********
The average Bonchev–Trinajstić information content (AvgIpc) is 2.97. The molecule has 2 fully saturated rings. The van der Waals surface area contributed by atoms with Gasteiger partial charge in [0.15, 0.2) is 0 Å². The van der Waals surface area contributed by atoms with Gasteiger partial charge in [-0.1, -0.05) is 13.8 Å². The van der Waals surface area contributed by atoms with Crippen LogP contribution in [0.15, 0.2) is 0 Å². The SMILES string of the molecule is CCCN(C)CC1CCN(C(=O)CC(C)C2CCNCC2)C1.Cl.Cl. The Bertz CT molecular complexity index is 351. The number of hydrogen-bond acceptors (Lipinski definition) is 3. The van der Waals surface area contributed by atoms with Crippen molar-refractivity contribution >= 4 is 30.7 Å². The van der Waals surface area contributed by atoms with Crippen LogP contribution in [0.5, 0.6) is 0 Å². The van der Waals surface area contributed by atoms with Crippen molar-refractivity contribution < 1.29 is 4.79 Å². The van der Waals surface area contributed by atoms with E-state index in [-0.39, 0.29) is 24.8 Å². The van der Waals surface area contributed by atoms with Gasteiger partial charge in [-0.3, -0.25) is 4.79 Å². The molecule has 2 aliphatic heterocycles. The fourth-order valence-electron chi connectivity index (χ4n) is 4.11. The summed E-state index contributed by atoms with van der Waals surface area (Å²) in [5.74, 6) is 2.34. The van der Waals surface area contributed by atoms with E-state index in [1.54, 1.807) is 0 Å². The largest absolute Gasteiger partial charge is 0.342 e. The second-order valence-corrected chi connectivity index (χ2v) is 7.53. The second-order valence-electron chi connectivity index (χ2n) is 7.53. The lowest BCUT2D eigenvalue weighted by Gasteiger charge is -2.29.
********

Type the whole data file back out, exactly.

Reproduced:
The average Bonchev–Trinajstić information content (AvgIpc) is 2.97. The molecule has 2 fully saturated rings. The van der Waals surface area contributed by atoms with Gasteiger partial charge in [0.15, 0.2) is 0 Å². The van der Waals surface area contributed by atoms with Gasteiger partial charge in [-0.1, -0.05) is 13.8 Å². The van der Waals surface area contributed by atoms with Crippen LogP contribution in [0.15, 0.2) is 0 Å². The SMILES string of the molecule is CCCN(C)CC1CCN(C(=O)CC(C)C2CCNCC2)C1.Cl.Cl. The Bertz CT molecular complexity index is 351. The number of hydrogen-bond acceptors (Lipinski definition) is 3. The van der Waals surface area contributed by atoms with Crippen molar-refractivity contribution >= 4 is 30.7 Å². The van der Waals surface area contributed by atoms with Crippen LogP contribution in [0.5, 0.6) is 0 Å². The van der Waals surface area contributed by atoms with Crippen molar-refractivity contribution < 1.29 is 4.79 Å². The van der Waals surface area contributed by atoms with E-state index in [-0.39, 0.29) is 24.8 Å². The van der Waals surface area contributed by atoms with Gasteiger partial charge in [-0.3, -0.25) is 4.79 Å². The molecule has 2 aliphatic heterocycles. The fourth-order valence-electron chi connectivity index (χ4n) is 4.11. The summed E-state index contributed by atoms with van der Waals surface area (Å²) in [5.74, 6) is 2.34. The van der Waals surface area contributed by atoms with E-state index in [1.54, 1.807) is 0 Å². The largest absolute Gasteiger partial charge is 0.342 e. The second-order valence-corrected chi connectivity index (χ2v) is 7.53. The second-order valence-electron chi connectivity index (χ2n) is 7.53. The lowest BCUT2D eigenvalue weighted by Gasteiger charge is -2.29.